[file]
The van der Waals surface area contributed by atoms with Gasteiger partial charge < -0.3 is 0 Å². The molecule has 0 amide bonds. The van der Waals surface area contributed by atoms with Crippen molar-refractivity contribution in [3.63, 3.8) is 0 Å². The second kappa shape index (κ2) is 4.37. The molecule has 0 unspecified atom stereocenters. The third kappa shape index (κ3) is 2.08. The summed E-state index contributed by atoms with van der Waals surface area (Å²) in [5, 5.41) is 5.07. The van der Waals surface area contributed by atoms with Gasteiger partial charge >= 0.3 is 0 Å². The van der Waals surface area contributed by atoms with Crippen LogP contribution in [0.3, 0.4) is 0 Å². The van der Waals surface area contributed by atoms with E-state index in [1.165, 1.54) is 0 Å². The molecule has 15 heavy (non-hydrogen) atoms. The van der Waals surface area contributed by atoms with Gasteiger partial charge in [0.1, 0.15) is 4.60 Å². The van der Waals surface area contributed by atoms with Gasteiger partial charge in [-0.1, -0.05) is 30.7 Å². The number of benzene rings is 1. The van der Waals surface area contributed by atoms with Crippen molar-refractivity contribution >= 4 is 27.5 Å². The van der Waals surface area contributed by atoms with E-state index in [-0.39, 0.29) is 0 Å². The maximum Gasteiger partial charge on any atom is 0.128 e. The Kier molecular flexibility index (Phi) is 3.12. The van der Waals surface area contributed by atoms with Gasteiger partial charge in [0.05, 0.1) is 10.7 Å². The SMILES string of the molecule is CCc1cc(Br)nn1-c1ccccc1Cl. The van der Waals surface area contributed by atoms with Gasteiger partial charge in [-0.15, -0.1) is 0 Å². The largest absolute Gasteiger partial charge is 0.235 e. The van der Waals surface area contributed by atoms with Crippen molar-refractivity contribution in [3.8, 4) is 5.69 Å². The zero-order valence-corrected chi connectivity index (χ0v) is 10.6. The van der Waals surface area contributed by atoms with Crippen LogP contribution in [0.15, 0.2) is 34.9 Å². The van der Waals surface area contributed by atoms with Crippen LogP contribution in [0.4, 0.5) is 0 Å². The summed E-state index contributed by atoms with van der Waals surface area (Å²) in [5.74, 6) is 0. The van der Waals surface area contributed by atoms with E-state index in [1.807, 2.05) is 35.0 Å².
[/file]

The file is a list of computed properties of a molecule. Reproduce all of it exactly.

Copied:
The van der Waals surface area contributed by atoms with Gasteiger partial charge < -0.3 is 0 Å². The molecule has 0 amide bonds. The van der Waals surface area contributed by atoms with Crippen molar-refractivity contribution in [3.63, 3.8) is 0 Å². The second kappa shape index (κ2) is 4.37. The molecule has 0 unspecified atom stereocenters. The third kappa shape index (κ3) is 2.08. The summed E-state index contributed by atoms with van der Waals surface area (Å²) in [5, 5.41) is 5.07. The van der Waals surface area contributed by atoms with Gasteiger partial charge >= 0.3 is 0 Å². The van der Waals surface area contributed by atoms with Crippen LogP contribution in [0.3, 0.4) is 0 Å². The van der Waals surface area contributed by atoms with E-state index in [1.165, 1.54) is 0 Å². The molecule has 15 heavy (non-hydrogen) atoms. The van der Waals surface area contributed by atoms with Gasteiger partial charge in [0.1, 0.15) is 4.60 Å². The van der Waals surface area contributed by atoms with Gasteiger partial charge in [-0.1, -0.05) is 30.7 Å². The number of benzene rings is 1. The van der Waals surface area contributed by atoms with Crippen molar-refractivity contribution >= 4 is 27.5 Å². The van der Waals surface area contributed by atoms with E-state index in [-0.39, 0.29) is 0 Å². The maximum Gasteiger partial charge on any atom is 0.128 e. The Kier molecular flexibility index (Phi) is 3.12. The van der Waals surface area contributed by atoms with Gasteiger partial charge in [0.05, 0.1) is 10.7 Å². The SMILES string of the molecule is CCc1cc(Br)nn1-c1ccccc1Cl. The van der Waals surface area contributed by atoms with Gasteiger partial charge in [-0.15, -0.1) is 0 Å². The largest absolute Gasteiger partial charge is 0.235 e. The van der Waals surface area contributed by atoms with Crippen molar-refractivity contribution in [3.8, 4) is 5.69 Å². The zero-order valence-corrected chi connectivity index (χ0v) is 10.6. The van der Waals surface area contributed by atoms with Crippen LogP contribution in [0.15, 0.2) is 34.9 Å². The van der Waals surface area contributed by atoms with Crippen LogP contribution in [0.4, 0.5) is 0 Å². The summed E-state index contributed by atoms with van der Waals surface area (Å²) in [5.74, 6) is 0. The van der Waals surface area contributed by atoms with E-state index in [1.807, 2.05) is 35.0 Å².